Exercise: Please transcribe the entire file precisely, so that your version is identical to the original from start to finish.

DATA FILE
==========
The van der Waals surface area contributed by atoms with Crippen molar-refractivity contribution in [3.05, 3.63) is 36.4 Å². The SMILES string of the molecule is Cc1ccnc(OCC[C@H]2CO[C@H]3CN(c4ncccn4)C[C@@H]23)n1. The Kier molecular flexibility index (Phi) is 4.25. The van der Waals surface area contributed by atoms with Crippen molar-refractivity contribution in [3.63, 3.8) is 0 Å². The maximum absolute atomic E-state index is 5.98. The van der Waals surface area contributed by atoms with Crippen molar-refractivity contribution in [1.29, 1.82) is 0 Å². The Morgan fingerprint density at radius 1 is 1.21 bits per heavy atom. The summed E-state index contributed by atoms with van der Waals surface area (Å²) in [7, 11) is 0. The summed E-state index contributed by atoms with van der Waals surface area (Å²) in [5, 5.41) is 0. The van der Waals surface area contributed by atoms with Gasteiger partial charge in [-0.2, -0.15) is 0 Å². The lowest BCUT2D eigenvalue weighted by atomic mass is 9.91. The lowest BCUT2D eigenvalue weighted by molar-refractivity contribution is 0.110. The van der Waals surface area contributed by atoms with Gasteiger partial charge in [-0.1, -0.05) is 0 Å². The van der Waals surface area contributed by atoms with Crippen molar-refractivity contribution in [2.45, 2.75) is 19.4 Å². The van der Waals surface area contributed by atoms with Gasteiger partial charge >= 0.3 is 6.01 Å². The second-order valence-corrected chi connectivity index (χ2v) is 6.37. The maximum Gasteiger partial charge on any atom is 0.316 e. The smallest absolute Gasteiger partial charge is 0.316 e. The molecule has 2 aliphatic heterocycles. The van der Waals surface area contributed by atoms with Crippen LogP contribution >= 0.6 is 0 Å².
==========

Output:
The van der Waals surface area contributed by atoms with Crippen molar-refractivity contribution in [3.05, 3.63) is 36.4 Å². The SMILES string of the molecule is Cc1ccnc(OCC[C@H]2CO[C@H]3CN(c4ncccn4)C[C@@H]23)n1. The Kier molecular flexibility index (Phi) is 4.25. The van der Waals surface area contributed by atoms with Crippen molar-refractivity contribution in [3.63, 3.8) is 0 Å². The maximum absolute atomic E-state index is 5.98. The van der Waals surface area contributed by atoms with Crippen molar-refractivity contribution in [1.29, 1.82) is 0 Å². The Morgan fingerprint density at radius 1 is 1.21 bits per heavy atom. The summed E-state index contributed by atoms with van der Waals surface area (Å²) in [7, 11) is 0. The summed E-state index contributed by atoms with van der Waals surface area (Å²) in [5, 5.41) is 0. The van der Waals surface area contributed by atoms with Gasteiger partial charge in [-0.2, -0.15) is 0 Å². The lowest BCUT2D eigenvalue weighted by atomic mass is 9.91. The lowest BCUT2D eigenvalue weighted by molar-refractivity contribution is 0.110. The van der Waals surface area contributed by atoms with Gasteiger partial charge in [-0.1, -0.05) is 0 Å². The van der Waals surface area contributed by atoms with Crippen molar-refractivity contribution in [2.45, 2.75) is 19.4 Å². The van der Waals surface area contributed by atoms with Gasteiger partial charge >= 0.3 is 6.01 Å². The second-order valence-corrected chi connectivity index (χ2v) is 6.37. The maximum Gasteiger partial charge on any atom is 0.316 e. The smallest absolute Gasteiger partial charge is 0.316 e. The molecule has 2 aliphatic heterocycles. The van der Waals surface area contributed by atoms with Crippen LogP contribution >= 0.6 is 0 Å².